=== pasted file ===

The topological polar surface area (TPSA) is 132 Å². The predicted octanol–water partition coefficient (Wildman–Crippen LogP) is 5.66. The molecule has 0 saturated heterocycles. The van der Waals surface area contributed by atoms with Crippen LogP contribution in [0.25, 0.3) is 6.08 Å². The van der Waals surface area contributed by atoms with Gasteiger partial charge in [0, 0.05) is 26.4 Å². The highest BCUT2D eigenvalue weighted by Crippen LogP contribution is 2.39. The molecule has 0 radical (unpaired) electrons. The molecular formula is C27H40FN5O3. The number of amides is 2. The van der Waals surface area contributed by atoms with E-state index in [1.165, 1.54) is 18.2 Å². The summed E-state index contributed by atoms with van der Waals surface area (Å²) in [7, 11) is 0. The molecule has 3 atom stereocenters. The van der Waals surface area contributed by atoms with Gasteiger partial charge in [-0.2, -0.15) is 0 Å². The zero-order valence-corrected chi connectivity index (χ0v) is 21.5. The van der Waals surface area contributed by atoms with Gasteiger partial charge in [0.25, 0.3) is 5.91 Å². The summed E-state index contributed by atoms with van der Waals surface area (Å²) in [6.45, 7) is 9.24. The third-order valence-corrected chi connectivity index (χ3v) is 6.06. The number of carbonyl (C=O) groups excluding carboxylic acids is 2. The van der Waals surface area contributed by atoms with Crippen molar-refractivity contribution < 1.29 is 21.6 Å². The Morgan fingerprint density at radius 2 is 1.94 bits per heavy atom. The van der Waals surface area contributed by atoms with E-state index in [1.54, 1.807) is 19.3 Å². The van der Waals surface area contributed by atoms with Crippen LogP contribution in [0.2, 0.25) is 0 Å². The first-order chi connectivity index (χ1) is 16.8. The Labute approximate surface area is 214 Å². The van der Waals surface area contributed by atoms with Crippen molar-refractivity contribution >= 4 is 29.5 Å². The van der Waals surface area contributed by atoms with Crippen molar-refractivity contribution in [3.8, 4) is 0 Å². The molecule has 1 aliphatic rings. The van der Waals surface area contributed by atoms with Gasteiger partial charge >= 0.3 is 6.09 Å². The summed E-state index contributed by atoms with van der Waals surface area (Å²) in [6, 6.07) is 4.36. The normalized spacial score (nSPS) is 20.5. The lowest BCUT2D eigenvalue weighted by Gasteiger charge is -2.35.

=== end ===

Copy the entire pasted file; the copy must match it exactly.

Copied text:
The topological polar surface area (TPSA) is 132 Å². The predicted octanol–water partition coefficient (Wildman–Crippen LogP) is 5.66. The molecule has 0 saturated heterocycles. The van der Waals surface area contributed by atoms with Crippen LogP contribution in [0.25, 0.3) is 6.08 Å². The van der Waals surface area contributed by atoms with Gasteiger partial charge in [0, 0.05) is 26.4 Å². The highest BCUT2D eigenvalue weighted by Crippen LogP contribution is 2.39. The molecule has 0 radical (unpaired) electrons. The molecular formula is C27H40FN5O3. The number of amides is 2. The van der Waals surface area contributed by atoms with E-state index in [1.165, 1.54) is 18.2 Å². The summed E-state index contributed by atoms with van der Waals surface area (Å²) in [7, 11) is 0. The molecule has 3 atom stereocenters. The van der Waals surface area contributed by atoms with Gasteiger partial charge in [-0.2, -0.15) is 0 Å². The zero-order valence-corrected chi connectivity index (χ0v) is 21.5. The van der Waals surface area contributed by atoms with Gasteiger partial charge in [0.25, 0.3) is 5.91 Å². The summed E-state index contributed by atoms with van der Waals surface area (Å²) in [6.45, 7) is 9.24. The third-order valence-corrected chi connectivity index (χ3v) is 6.06. The number of carbonyl (C=O) groups excluding carboxylic acids is 2. The van der Waals surface area contributed by atoms with Crippen molar-refractivity contribution < 1.29 is 21.6 Å². The Morgan fingerprint density at radius 2 is 1.94 bits per heavy atom. The van der Waals surface area contributed by atoms with E-state index in [1.54, 1.807) is 19.3 Å². The van der Waals surface area contributed by atoms with Crippen LogP contribution in [0.2, 0.25) is 0 Å². The first-order chi connectivity index (χ1) is 16.8. The Labute approximate surface area is 214 Å². The van der Waals surface area contributed by atoms with Crippen molar-refractivity contribution >= 4 is 29.5 Å². The van der Waals surface area contributed by atoms with Crippen molar-refractivity contribution in [3.8, 4) is 0 Å². The molecule has 1 aliphatic rings. The van der Waals surface area contributed by atoms with Gasteiger partial charge >= 0.3 is 6.09 Å². The summed E-state index contributed by atoms with van der Waals surface area (Å²) in [6, 6.07) is 4.36. The normalized spacial score (nSPS) is 20.5. The lowest BCUT2D eigenvalue weighted by Gasteiger charge is -2.35.